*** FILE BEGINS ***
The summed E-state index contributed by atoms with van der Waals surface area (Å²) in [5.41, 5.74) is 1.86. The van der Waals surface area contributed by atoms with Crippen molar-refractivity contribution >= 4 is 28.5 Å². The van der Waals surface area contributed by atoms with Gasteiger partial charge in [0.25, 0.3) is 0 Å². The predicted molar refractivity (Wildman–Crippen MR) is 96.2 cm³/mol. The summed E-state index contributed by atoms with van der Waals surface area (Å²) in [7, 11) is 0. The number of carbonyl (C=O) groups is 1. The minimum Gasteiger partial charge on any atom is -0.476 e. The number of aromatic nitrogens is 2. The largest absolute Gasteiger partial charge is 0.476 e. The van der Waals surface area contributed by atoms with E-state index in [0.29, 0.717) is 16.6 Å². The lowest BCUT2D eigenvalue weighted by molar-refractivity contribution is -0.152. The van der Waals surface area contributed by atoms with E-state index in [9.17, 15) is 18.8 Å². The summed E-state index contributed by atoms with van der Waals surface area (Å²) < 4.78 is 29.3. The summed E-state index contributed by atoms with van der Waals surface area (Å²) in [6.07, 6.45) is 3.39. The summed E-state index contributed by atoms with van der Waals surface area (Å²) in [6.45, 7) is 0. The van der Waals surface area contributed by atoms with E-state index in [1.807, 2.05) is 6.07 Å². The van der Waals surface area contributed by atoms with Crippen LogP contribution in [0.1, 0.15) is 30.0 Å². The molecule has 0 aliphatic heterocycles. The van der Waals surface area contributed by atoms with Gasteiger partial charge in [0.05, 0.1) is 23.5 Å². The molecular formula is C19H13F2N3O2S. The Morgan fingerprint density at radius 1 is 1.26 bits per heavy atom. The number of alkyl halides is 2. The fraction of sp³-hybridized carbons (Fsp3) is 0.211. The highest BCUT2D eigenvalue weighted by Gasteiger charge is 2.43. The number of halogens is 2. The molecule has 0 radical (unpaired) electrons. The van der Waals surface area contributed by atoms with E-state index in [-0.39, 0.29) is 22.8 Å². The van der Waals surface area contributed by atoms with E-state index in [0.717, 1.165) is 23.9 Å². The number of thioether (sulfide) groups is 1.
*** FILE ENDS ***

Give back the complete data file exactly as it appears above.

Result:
The summed E-state index contributed by atoms with van der Waals surface area (Å²) in [5.41, 5.74) is 1.86. The van der Waals surface area contributed by atoms with Crippen molar-refractivity contribution >= 4 is 28.5 Å². The van der Waals surface area contributed by atoms with Gasteiger partial charge in [0.25, 0.3) is 0 Å². The predicted molar refractivity (Wildman–Crippen MR) is 96.2 cm³/mol. The summed E-state index contributed by atoms with van der Waals surface area (Å²) in [7, 11) is 0. The number of carbonyl (C=O) groups is 1. The minimum Gasteiger partial charge on any atom is -0.476 e. The number of aromatic nitrogens is 2. The largest absolute Gasteiger partial charge is 0.476 e. The van der Waals surface area contributed by atoms with E-state index in [0.29, 0.717) is 16.6 Å². The lowest BCUT2D eigenvalue weighted by molar-refractivity contribution is -0.152. The van der Waals surface area contributed by atoms with E-state index in [9.17, 15) is 18.8 Å². The summed E-state index contributed by atoms with van der Waals surface area (Å²) < 4.78 is 29.3. The summed E-state index contributed by atoms with van der Waals surface area (Å²) in [6.07, 6.45) is 3.39. The summed E-state index contributed by atoms with van der Waals surface area (Å²) in [6.45, 7) is 0. The van der Waals surface area contributed by atoms with E-state index in [1.807, 2.05) is 6.07 Å². The van der Waals surface area contributed by atoms with Crippen LogP contribution in [0.1, 0.15) is 30.0 Å². The molecule has 0 aliphatic heterocycles. The van der Waals surface area contributed by atoms with Gasteiger partial charge in [0.05, 0.1) is 23.5 Å². The molecular formula is C19H13F2N3O2S. The Morgan fingerprint density at radius 1 is 1.26 bits per heavy atom. The number of alkyl halides is 2. The fraction of sp³-hybridized carbons (Fsp3) is 0.211. The highest BCUT2D eigenvalue weighted by Gasteiger charge is 2.43. The number of halogens is 2. The molecule has 0 radical (unpaired) electrons. The van der Waals surface area contributed by atoms with E-state index in [-0.39, 0.29) is 22.8 Å². The van der Waals surface area contributed by atoms with E-state index in [0.717, 1.165) is 23.9 Å². The number of thioether (sulfide) groups is 1.